12 Mar In Goldman Sachs We Trust…Or Do We?
By now you probably have heard the news about the latest Goldman Sachs incident. Former London-based employee Greg Smith made some serious accusations in a New York Times op-ed piece….and as of late he’s not the only one. His accusations focused around leadership and management practices and the “toxic” culture at Goldman Sachs Group.
This very public vent session by an employee assailing CEO Lloyd C. Blankfein’s management and leadership, and the firm’s treatment of clients, went viral and led to Goldman Sachs losing $2.15 billion of its market value with the stock price dropping 3.4% as of late last week.
A pretty huge public backlash!
Though Goldman Sachs issued a public response (seriously, how could they not) it was too little to late – the damage has been done. Much has been in the media regarding the incident, the supposed reasons for Greg Smith’s article, and the type of environment and culture at Goldman Sachs. Though I’ve experienced my fair share of “toxic” cultures – and I am a firm believer that culture plays a huge part in business success – I attribute the negative perceptions, outcomes and public relations damage at Goldman Sachs to one thing more than others– TRUST!
“Me, I’m dishonest, and you can always trust a dishonest man to be dishonest. Honestly, it’s the honest ones you have to watch out for.” – Captain Jack Sparrow
Trust is the foundation of any successful relationship both personal and professional, and when it is broken, it is extremely hard to repair. Even though all specifics weren’t shared with the general public, for the most part, the general public has now lost trust in Goldman Sachs leadership and thus the firm overall.
I am repeatedly asked to make the business case for trust. Other than the usual statements about trust reducing transaction costs, increasing employee and customer loyalty, and shortening the sales cycle, hard evidence seems difficult to find. Well, Goldman Sachs is a real life example.
I would like to offer a cause and affect view on this breach of trust at Goldman Sachs: without trust within your company and between your company and your customers, employee engagement and morale will suffer. If engagement and morale suffer, customer satisfaction declines. If customer satisfaction declines, revenue declines. If revenue declines too much, business stops.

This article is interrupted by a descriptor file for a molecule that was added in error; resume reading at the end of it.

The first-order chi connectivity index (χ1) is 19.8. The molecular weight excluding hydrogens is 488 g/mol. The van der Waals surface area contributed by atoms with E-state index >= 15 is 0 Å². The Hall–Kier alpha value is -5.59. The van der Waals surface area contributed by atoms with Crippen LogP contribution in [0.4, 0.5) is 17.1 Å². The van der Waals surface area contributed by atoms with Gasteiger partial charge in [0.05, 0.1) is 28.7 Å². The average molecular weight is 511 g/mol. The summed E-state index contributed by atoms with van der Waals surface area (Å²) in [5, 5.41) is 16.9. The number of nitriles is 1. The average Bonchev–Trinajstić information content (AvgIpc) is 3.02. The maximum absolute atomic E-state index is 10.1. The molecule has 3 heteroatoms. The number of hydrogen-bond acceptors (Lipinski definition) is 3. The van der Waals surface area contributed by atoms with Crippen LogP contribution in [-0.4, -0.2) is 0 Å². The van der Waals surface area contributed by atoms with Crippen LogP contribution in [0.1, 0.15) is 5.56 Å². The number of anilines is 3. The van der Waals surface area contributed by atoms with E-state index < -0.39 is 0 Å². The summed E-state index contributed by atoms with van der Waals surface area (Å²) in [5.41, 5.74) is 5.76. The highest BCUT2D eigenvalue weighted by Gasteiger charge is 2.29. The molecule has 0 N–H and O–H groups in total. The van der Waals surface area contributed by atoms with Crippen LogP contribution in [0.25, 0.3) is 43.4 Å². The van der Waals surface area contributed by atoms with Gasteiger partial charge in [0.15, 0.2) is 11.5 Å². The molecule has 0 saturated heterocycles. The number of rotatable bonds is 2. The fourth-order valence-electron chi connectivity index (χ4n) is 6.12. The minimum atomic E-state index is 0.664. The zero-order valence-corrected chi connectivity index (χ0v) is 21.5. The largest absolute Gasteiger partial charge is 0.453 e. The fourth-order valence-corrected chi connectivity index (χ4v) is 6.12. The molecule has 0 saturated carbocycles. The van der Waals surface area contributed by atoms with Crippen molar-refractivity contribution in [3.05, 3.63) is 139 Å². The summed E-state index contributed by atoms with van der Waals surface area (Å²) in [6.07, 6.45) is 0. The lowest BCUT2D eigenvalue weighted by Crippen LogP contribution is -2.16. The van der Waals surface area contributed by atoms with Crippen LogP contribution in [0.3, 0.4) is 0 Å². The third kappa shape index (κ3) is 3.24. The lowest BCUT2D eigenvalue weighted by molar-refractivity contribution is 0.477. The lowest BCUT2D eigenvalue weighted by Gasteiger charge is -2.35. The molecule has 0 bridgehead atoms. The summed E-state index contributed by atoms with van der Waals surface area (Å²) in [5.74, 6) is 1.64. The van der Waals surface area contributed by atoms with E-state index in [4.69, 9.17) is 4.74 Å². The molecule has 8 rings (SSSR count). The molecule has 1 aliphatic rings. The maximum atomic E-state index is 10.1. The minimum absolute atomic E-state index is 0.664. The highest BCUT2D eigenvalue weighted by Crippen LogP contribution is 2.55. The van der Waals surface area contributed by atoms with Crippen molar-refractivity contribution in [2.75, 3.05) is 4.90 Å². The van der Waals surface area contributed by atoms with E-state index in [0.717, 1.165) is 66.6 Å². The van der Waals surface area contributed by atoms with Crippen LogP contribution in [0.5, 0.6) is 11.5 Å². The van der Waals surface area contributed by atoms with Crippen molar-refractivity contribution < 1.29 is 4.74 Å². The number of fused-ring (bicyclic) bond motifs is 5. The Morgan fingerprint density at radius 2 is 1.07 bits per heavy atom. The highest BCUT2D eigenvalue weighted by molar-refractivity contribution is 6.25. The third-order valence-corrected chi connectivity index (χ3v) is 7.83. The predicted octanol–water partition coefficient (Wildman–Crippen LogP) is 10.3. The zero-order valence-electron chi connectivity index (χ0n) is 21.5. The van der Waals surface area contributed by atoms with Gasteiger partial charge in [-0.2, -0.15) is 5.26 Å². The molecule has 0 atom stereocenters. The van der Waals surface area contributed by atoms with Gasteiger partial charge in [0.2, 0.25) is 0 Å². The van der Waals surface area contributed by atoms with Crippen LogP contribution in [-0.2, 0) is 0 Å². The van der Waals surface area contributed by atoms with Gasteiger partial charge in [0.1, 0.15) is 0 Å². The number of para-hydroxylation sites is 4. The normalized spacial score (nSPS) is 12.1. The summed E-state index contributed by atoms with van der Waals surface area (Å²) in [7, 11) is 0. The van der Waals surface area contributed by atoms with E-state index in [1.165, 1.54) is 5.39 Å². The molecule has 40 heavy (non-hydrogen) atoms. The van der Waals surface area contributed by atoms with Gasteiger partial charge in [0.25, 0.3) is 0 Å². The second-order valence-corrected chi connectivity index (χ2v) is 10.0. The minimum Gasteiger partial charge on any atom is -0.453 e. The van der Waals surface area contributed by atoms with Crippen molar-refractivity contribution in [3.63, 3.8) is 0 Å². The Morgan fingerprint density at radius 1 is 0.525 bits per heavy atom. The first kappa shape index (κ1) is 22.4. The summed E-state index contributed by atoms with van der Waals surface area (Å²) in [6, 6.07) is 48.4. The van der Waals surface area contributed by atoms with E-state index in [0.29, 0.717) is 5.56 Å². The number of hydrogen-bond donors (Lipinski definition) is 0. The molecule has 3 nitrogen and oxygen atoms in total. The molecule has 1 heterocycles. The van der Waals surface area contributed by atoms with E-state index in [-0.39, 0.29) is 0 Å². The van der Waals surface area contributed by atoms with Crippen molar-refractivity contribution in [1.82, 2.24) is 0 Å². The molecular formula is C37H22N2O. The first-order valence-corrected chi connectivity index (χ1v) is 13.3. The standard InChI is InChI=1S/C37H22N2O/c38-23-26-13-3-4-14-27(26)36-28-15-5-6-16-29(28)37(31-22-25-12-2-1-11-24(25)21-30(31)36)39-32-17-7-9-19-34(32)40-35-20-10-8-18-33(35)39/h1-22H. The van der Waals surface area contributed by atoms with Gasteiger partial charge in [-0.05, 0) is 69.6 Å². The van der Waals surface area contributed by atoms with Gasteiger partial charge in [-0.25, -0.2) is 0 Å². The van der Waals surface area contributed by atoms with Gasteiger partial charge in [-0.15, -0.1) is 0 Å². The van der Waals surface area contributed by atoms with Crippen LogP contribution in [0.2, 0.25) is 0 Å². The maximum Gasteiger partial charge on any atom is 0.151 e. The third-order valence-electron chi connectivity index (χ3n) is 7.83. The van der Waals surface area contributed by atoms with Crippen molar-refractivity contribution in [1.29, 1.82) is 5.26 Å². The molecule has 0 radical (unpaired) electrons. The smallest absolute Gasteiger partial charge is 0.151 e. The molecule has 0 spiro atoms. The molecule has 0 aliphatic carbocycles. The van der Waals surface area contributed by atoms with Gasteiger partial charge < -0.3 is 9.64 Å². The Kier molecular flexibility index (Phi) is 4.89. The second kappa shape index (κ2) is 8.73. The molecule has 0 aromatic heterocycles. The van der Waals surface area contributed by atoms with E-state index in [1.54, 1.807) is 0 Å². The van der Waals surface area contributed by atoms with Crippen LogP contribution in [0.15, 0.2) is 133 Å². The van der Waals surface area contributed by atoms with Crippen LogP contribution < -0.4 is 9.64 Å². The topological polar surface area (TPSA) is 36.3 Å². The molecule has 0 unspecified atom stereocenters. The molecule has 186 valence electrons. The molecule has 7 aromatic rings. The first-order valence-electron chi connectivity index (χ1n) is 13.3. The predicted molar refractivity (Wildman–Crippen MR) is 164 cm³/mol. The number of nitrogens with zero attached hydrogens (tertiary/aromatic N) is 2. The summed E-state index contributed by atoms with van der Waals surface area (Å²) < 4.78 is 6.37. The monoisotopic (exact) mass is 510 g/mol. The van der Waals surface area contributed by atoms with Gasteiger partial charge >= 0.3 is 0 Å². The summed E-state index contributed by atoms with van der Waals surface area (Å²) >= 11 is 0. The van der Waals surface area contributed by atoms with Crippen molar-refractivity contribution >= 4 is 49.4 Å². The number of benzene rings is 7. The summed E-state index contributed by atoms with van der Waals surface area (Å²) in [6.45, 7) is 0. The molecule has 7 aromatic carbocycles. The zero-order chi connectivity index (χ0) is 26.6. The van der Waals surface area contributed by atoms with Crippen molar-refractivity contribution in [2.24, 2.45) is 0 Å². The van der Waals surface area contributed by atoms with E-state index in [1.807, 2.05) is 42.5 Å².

Trust is one of those in-tangibles, which means that showing a value add and making the business case for trust can sometimes prove difficult – until trust is lost and broken. At Goldman Sachs, due to the alleged unethical business practices of the leaders, managers and employees, a “…decline in the firm’s moral fiber” permeated contributing to a “toxic” culture that became an acceptable way to do business.
“When a man assumes a public trust he should consider himself a public property.” – Thomas Jefferson
Once this information was made public, by someone with an insider view, Goldman Sachs clients, vendors, and the general public were forced to reevaluate if they wanted to continue to be associated with a company that operated in such a way. A company that they feel betrayed them (and in many cases the actions went against their own values), with actions that have fundamentally breached their trust. Based on the ongoing negative financial impacts Goldman Sachs is experiencing, the overwhelming response seems to be – many don’t want to continue to be associated with a company that fundamentally breached their trust.
Now of course many of Goldman Sachs clients and vendors aren’t bothered by this or choose to ignore it, and the firm will most likely recover. However, it will be a slow process to regain public trust, and we may continue to see the negative impacts for some time. This example serves as a simple and tangible business case for trust, one that highlights the importance of increasing trust in the workplace. Noticing the negative impacts that lack of trust and transparency have had on Goldman Sachs, and using this as a real example to facilitate positive culture change and environments of increased trust, seems like a good lesson to me!
Do you feel Goldman Sachs violated the trust of clients? Is trust in a company you do business with important to you? Do you think “toxic” cultures are detrimental?
About Scott Span, MSOD: is President of Tolero Solutions Organizational Development & Change Management firm. He helps clients to facilitate sustainable growth by developing people and organizations to be more responsive, focused, productive and profitable.
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